The CFPB has slapped heavy UDAAP penalties on the four largest banks by assets, and three of the major credit card companies have felt million- and multi-million-dollar UDAAP stings. Many regional banks, mortgage companies and community banks also ended up on the wrong side of the CFPB on UDAAP. The moral here: all institution types and sizes are vulnerable.

Finally, UDAAP has been cited in 3 out of every 4 enforcement actions to date. Clearly, the CFPB has found its weapon of choice.

Three Groups Work to Slow These UDAAP Trends

Will the CFPB succeed in its quest for greater influence on our industry through its UDAAP authority? Three groups are working toward a different end.

Attorneys for the Defense

Attorneys involved in the statute of limitations appeals have pulled out their own arsenal. As Barnett Sivon and Natter points out, in one appeal, defense attorneys questioned the very constitutionality of the statute of limitations rule, indicating that removing such limitations “would impose new duties and burdens on persons after the fact, violating retroactivity principles found in the Constitution.” 

Members of Congress

For their part, various members of Congress have proposed legislation to limit the CFPB’s authority or alter its structure. The CFPB Monitor reports that, “Republican Congressman Blaine Luetkemeyer has introduced the ‘Unfair or Deceptive Acts or Practices Uniformity Act,’ which would remove the CFPB’s authority to regulate abusive acts or practices.” Both Senator Richard Shelby and Congressman Randy Neugebauer have proposed bills to transform the CFPB structure to mirror those of other federal agencies. If successful, the current CFPB directorship would be replaced by a bipartisan five-member commission and would be subject to the congressional appropriations process, unlike today.

Industry Groups

The CFPB Monitor indicates that “eight leading financial services trade groups have sent a letter to Mr. Neugebauer expressing their support for the bill.” This is but one example of how such groups as the American Bankers Association, the National Association of Credit Unions and others are working on behalf of our industry when it comes to UDAAP. They also publish updates regarding UDAAP, conduct webinars and write educational articles, and advocate for the industry perspective within Congress.   

Three Steps Your Institution Should Take to Ensure UDAAP Compliance

Our article, “Surviving UDAAP: CSI’s Guide to Compliance,” identifies tips for improving your institution’s UDAAP compliance stance. While all are important to review, three call for specific emphasis in light of these recent trends.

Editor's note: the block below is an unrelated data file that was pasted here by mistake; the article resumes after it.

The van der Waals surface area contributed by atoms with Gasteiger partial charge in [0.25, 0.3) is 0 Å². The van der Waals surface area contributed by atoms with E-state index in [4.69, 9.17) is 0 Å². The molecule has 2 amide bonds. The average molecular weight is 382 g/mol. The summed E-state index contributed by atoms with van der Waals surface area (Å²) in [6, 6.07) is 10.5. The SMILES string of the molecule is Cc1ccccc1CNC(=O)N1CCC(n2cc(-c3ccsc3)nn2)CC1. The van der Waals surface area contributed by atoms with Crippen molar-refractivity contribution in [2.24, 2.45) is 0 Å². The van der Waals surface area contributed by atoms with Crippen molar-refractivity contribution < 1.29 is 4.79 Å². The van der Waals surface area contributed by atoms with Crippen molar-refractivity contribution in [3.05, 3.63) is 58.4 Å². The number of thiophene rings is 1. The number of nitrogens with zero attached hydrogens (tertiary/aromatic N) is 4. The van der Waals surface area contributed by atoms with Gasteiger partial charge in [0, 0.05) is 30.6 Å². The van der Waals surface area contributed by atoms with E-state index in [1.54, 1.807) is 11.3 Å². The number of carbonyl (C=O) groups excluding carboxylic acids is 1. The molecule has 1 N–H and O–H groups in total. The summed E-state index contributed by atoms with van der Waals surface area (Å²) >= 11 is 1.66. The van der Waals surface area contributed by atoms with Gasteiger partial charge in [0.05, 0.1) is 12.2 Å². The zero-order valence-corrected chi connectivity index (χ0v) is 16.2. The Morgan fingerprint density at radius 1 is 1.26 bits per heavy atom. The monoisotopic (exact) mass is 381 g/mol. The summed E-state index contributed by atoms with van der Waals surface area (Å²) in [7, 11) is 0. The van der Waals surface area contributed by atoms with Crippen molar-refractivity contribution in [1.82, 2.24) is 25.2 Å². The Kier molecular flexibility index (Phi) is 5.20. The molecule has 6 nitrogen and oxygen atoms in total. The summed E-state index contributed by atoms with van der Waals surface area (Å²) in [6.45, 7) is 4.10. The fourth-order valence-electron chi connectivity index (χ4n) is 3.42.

1. Understand Your Risk from UDAAP

    This is where many institutions fall short, by either inadequately assessing their UDAAP risk—or not doing it at all. It may not be a required box, but that won’t stop regulators from expecting your institution to have a firm grasp on its UDAAP risk. Perform a detailed and dedicated UDAAP risk assessment now, and plan to routinely review and update it.

  2. Develop Your Policy to Prevent UDAAP

    The good news: a decent number of institutions now have a UDAAP policy in place. The bad news: that policy tends to be a generic one, copied from either another institution or a different regulation. Make sure your UDAAP policy is specific to your institution’s unique risk profile, including its products, services, channels and systems. This will yield a much better exam outcome.

  3. Pay Attention to UDAAP News and Get Involved

Don’t just sit back and let Congress and industry groups advocate for you. Follow the developments in the statute of limitations case and in UDAAP-related CFPB enforcement actions; comment on the proposed small-loan rule; and advocate for your industry through your state’s congressional representatives.

Will the CFPB Stay on its Current Course?

Citing the CFPB’s inclusion of a Request for Information (RFI) within the proposed rule on small-dollar loans, the Consumer Financial Services Law Blog suggests that, if left to its own devices, the CFPB will stay the course. That RFI asks “additional questions about certain lines of credits, longer-term installment loans and open-end lines of credit, raising the possibility of additional rulemakings in the future.”

Everyone can hope that those working to curtail such additional CFPB rulemakings will be successful, but no one can afford to wait and see. Regardless of whether you’re a regional or community bank; a depository institution or payday lender; or a mortgage or credit card company, pay close attention to UDAAP compliance, or face the costly consequences.

Amber Goodrich, compliance strategist for CSI Regulatory Compliance, has more than 10 years of financial industry experience. She is a Certified Regulatory Compliance Manager (CRCM) and Certified Bank Secrecy Act (BSA) Professional (CBAP).